In total, we visited 5 cenotes, 4 of which we had to pay for and one which was completely free! David and I disagree on which was the best cenote! He loved Yokdzonot, while for me; it’s a toss-up between X-Batan and Cenote Kankirixche.
Yokdzonot Cenote and Ecological Park
Yokdzonot Cenote is located 14kms west of Chichen Itza in the town of the same name. It is absolutely beautiful and lovingly maintained by the local community. The staircase down to the cenote is well made and there are change rooms, a restaurant, a camp spot (for 1 tent) and a zip line on site! It was certainly the most developed of the 5 cenotes that we visited in the Yucatan, but it was all totally in keeping with the surroundings. Swimming in the crystal clear water, surrounded by little fish, with dragon flies flying overhead … it was a very magical experience. We loved it and certainly didn’t want to leave. What made it even better was that we had it nearly all to ourselves and were only joined by another couple just before we planned to leave.
For me, X-Batun was sheer paradise! It is a stunning open cenote, set in a beautiful ravine, with crystal clear aqua water. Tiny fish swim around you and there are water lilies growing at one end of the cenote. It is simply magic!
Like Dzombakal Cenote (see below), X-Batun is located near the tiny town of San Antonio Mulix, about 49kms from Merida. From Highway 261 you need to take the exit for Cacao. After passing the former Hacienda San Antonio Mulix, you drive another couple of kilometers to the entrance of the park, where you need to pay a modest entrance fee to the local community, which provides you with entrance to both cenotes. You need to follow a dirt track until you come to a fork, X-Batun is to the right and Dzombakal Cenote, is to the left. There are change rooms and a picnic area.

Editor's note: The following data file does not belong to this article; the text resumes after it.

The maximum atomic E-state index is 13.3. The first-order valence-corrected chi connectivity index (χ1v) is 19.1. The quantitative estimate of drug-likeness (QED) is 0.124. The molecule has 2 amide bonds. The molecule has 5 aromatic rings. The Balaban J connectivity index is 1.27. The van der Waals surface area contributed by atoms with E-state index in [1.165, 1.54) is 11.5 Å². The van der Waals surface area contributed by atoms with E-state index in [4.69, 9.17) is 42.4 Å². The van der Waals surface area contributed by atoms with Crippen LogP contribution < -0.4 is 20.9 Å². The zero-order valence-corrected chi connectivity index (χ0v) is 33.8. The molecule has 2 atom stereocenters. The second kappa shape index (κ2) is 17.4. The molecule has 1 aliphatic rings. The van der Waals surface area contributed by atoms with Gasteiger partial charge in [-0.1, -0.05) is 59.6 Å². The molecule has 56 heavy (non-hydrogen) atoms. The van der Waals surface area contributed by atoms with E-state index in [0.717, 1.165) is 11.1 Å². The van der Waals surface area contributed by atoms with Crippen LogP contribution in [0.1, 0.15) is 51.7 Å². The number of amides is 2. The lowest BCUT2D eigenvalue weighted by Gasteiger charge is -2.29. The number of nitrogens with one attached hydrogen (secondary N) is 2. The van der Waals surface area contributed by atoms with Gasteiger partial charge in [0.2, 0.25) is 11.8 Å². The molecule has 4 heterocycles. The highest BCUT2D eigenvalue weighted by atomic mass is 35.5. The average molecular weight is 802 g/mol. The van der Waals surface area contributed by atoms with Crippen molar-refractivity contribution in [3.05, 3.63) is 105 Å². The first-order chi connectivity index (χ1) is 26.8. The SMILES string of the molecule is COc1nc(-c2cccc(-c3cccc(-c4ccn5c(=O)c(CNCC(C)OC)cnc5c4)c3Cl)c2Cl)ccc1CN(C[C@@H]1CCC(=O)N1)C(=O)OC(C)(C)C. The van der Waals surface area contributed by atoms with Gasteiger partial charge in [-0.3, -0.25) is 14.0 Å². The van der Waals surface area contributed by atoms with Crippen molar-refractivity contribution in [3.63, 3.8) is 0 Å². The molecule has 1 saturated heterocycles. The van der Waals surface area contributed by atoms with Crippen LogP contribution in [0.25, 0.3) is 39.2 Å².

Cenote Kankirixche – The “Secret” Cenote near Abalá:
While we were swimming at Dzombakal Cenote, we met some locals who were getting ready to scuba dive in the cenote. For swimming, they recommended a nearby cenote around the town of Abalá, which we now know to be called Kankirixche Cenote. They gave us the following directions and they were spot on! To reach the cenote you need to drive 6km from Abala until you come to a dirt track. There are no sign posts, but you know that you are in the right spot as there are power lines overhead. You then need to drive for another 2kms along the dirt track; when you come to a fork turn left.
The cenote isn’t visible from the car park. You need to climb down a rather rickety ladder to a platform from which you can access the water. The cenote was cavernous and although it didn’t appear to be actively maintained, it was so un-spoilt and clean – it was simply divine! When we arrived, we were the only people there, which definitely added to the magic of the experience. We swam around for some time, before a couple from Merida arrived and then we left so that they could enjoy the cenote all to themselves!
It was certainly a bit of an adventure getting to the cenote (and a slight leap of faith), but it was SO worth it. We felt so fortunate to have been given the directions to this secret cenote! There are no facilities at Kankirixche and also no entry fee.
Dzombakal Cenote is a partially open cenote, in a cave setting. You need to descend a series of stairs to reach it. It’s very beautiful and peaceful, with little fish swimming around you and is apparently, a fabulous spot for scuba diving. The fish like to nibble on your feet and legs – it really tickles! I liked it a lot, but we both preferred the 3 other cenotes mentioned above.
To get to Dzombakal Cenote, you follow the directions to X-Batun, but then turn left. There are change rooms available.
Underground illuminated Cenote near Yokdzonot Cenote
While we were swimming at Yokdzonot Cenote, we met a Mexican couple who told us about an underground, illuminated cenote near to Yokdzonot Cenote that they liked even better than Yokdzonot Cenote (although they couldn’t remember the name). We thought this sounded fabulous, so we went off in search of it. We found an underground illuminated cenote signposted on the road to Merida, but we’re not sure if it was the right one, as we certainly didn’t like it as much as Yokdzonot – although, I suppose it’s all a matter of personal choice.
The underground cenote did not seem to be cared for as lovingly as Yokdzonot Cenote, and the changing facilities were much more rudimentary. We didn’t stay long and wouldn’t recommend it.